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FORMED AND STARTED OPERATIONS IN 2002. ORIGINATED FROM REMAINS OF CARGO DIVISION OF CANADA 3000 (ATW) WHO CEASED OPERATIONS IN NOVEMBER 2001. FULL NAME: CARGOJET AIRWAYS, A DIVISION OF CARGOJET CANADA LTD. DOMESTIC & INTERNATIONAL, SCHEDULED & CHARTER, CARGO, JET AIRPLANE SERVICES.
350 BRITANNIA ROAD EAST, UNITS 5 & 6
MISSISSAUGA, ONTARIO L4Z 1X9, CANADA
CANADA WAS ESTABLISHED IN 1867, IT COVERS AN AREA OF 9,976,139 SQ KM, ITS POPULATION IS 30 MILLION, ITS CAPITAL CITY IS OTTAWA, AND ITS OFFICIAL LANGUAGES ARE ENGLISH & FRENCH.
MARCH 2002: CANADA 3000 CARGO SURVIVES WITH NEW NAME CARGOJET CANADA (CJT) WITH FLEET: 4 727-200F'S OPERATED BY ALLCANADA EXPRESS (EXM), 1 737-200F, 2 BEECH 99'S, AND A METRO II WILL PROVIDE 20% OF CANADA'S DOMESTIC OVERNIGHT CARGO CAPACITY.
CARGOJET CANADA OPERATES AS THE LARGEST CONSOLIDATOR OF OVERNIGHT AIR CARGO SERVICES THROUGHOUT CANADA, SERVICING ALL 12 MAJOR CITY CENTRES EACH BUSINESS NIGHT.
July 2001: Ajay Virmani, owner and Chief Executive Officer (CEO) of CargoJet Airways initially acquired 50% of Canada
July 2002: 2 727-225F's (21855 C-GCJB; 22437, C-GCJQ), ex-Eastern (EAL)/Miami Air (MIB) (Quest Cargo), and 1 727-231F (21988 C-GCJD), ex-(TWA)/(MIB).
August 2002: Cargo flights previously operated by AllCanada Express (EXM), are now operated by (ICC) Canada and First Air (BRS). CargoJet Canada (CJT) acquires Winnport Logistics (WNT), former Kelowna Flightcraft (KEL) subsidiary. (WNT) will provide wet-lease charters to (CJT) with 727-100F (18971, C-FKFO).
December 2002: 727-223F (22011, C-GACG), ex-AllCanada Express (EXM).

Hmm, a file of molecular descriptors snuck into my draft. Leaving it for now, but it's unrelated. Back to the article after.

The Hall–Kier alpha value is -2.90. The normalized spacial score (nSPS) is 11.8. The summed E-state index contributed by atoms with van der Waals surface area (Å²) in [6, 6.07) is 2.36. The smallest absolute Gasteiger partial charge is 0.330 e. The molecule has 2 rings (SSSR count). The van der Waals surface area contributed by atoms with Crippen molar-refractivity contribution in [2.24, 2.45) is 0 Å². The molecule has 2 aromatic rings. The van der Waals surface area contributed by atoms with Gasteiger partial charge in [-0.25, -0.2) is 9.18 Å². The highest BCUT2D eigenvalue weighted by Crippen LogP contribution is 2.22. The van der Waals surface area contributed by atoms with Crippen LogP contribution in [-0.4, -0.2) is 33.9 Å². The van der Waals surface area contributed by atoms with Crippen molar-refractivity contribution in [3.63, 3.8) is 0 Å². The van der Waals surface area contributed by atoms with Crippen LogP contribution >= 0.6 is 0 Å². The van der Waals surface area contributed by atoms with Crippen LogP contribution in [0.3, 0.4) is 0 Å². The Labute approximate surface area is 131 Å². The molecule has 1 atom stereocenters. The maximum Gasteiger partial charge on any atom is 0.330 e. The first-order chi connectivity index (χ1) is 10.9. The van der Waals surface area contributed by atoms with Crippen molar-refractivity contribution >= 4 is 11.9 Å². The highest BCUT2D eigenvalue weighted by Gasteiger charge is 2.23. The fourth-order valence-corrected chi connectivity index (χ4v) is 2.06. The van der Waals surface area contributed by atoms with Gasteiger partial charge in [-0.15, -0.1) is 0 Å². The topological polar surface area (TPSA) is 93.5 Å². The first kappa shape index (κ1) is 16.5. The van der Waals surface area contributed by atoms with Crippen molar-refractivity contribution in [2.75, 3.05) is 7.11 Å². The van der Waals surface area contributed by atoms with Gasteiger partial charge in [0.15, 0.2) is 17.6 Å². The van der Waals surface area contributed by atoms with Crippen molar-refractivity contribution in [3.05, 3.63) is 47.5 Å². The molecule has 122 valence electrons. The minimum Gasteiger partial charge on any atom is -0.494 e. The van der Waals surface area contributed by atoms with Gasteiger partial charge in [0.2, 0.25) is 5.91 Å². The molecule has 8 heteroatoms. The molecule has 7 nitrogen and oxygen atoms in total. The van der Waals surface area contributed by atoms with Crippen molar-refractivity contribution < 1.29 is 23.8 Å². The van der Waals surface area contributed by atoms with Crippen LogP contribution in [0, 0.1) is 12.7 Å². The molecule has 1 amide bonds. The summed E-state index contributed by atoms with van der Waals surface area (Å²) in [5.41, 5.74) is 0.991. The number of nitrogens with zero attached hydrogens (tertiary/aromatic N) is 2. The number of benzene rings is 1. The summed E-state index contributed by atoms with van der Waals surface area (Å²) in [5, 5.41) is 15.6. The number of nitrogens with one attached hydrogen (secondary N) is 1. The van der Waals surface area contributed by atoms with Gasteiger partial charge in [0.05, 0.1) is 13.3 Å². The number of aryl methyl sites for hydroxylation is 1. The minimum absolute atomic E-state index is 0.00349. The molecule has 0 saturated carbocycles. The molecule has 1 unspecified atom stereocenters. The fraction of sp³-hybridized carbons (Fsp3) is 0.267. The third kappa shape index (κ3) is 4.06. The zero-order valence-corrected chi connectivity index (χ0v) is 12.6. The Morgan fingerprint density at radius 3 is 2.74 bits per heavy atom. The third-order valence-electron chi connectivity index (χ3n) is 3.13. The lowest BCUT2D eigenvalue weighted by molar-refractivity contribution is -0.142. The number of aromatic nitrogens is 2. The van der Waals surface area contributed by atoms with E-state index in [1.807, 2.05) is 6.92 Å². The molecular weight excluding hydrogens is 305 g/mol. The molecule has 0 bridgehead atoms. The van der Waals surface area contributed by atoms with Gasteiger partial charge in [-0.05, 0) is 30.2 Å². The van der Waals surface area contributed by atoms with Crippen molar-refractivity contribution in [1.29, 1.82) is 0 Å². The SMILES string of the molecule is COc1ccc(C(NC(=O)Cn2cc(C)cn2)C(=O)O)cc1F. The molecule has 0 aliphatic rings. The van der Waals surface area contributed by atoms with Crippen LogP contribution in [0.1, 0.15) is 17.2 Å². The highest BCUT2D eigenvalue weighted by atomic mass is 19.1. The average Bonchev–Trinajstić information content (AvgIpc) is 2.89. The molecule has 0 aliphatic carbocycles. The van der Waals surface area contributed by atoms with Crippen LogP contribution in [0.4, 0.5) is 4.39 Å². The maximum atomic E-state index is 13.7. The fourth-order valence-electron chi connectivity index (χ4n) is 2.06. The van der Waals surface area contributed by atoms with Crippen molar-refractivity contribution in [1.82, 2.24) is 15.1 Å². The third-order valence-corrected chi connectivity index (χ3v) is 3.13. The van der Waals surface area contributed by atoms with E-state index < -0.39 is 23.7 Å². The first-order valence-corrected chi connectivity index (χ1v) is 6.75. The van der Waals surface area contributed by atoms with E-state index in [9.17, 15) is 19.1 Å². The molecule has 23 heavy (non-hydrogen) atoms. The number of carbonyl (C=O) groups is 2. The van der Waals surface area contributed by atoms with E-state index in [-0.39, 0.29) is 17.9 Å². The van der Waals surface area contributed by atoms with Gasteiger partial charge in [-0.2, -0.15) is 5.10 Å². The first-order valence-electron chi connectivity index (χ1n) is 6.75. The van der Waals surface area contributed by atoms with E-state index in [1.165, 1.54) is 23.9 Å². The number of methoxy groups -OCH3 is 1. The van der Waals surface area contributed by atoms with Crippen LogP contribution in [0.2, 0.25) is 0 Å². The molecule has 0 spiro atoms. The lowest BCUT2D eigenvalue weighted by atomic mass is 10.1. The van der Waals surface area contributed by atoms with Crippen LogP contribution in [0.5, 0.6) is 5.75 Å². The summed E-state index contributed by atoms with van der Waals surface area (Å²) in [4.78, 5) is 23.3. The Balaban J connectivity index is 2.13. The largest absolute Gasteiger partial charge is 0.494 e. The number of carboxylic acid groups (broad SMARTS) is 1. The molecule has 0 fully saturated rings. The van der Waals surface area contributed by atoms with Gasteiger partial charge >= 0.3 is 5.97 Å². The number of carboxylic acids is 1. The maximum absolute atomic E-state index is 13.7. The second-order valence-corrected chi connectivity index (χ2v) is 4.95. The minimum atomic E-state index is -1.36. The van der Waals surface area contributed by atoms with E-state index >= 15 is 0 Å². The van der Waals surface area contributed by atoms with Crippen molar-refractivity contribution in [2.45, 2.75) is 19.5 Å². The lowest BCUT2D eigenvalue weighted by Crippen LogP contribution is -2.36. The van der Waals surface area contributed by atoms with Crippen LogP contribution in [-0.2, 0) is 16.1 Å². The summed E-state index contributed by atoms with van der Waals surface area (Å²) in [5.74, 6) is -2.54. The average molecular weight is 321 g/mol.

January 2003: 727-223F (22012, C-FCJP), ex-AllCanada Express(EXM).
May 2003: Enters into a "strategic marketing and operational alliance" with Air France (AFA) Cargo for the Canadian market. Begins similar arrangement with British Airways (BAB) to carry their cargo from, or to, western or Atlantic provinces on its premium domestic overnight service.
1 727-225F (21854, C-GCJZ), ex-Miami Air (MIB), delivery.
June 2003: Hamilton to Mexico City (727-200F, 2x-weekly) and to Guadalajara (weekly).
August 2003: Is moving its hub from Hamilton to Winnipeg.
727-225F (22435), ex-Miami Air (MIB) delivery.
September 2003: Signs agreement with Korean Air (KAL) Cargo to provide sales, marketing, and operational support in western and eastern Canada.
January 2004: To operate charter passenger services under the new name Starjet (SJE).
February 2004: Hamilton to Ottawa.
March 2004: 727-227 (20738, C-GLSJ), ex-KCP Leasing, for Starjet (SJE) operations.
September 2004: Began flying Hamilton to Calgary to Vancouver to Hamilton (727-200F, 4x-weekly) for Air Canada (ACN) Cargo.
727-225F (21451, C-GCJN) bought from Finova (GRB).
October 2004: 727-223 (21525) returned to AirCorporation.
December 2005: 727-243 (21266, C-GMSJ), delivery.
February 2006: 727-223F (22460, C-GCJY), (JRW) Aviation leased, delivery.
March 2006: (IBS) Software Services announced that CargoJet of Canada (CJT) and Northern Air Cargo (NAC) of Alaska will be the launch customers for its SmartCargo inventory management software.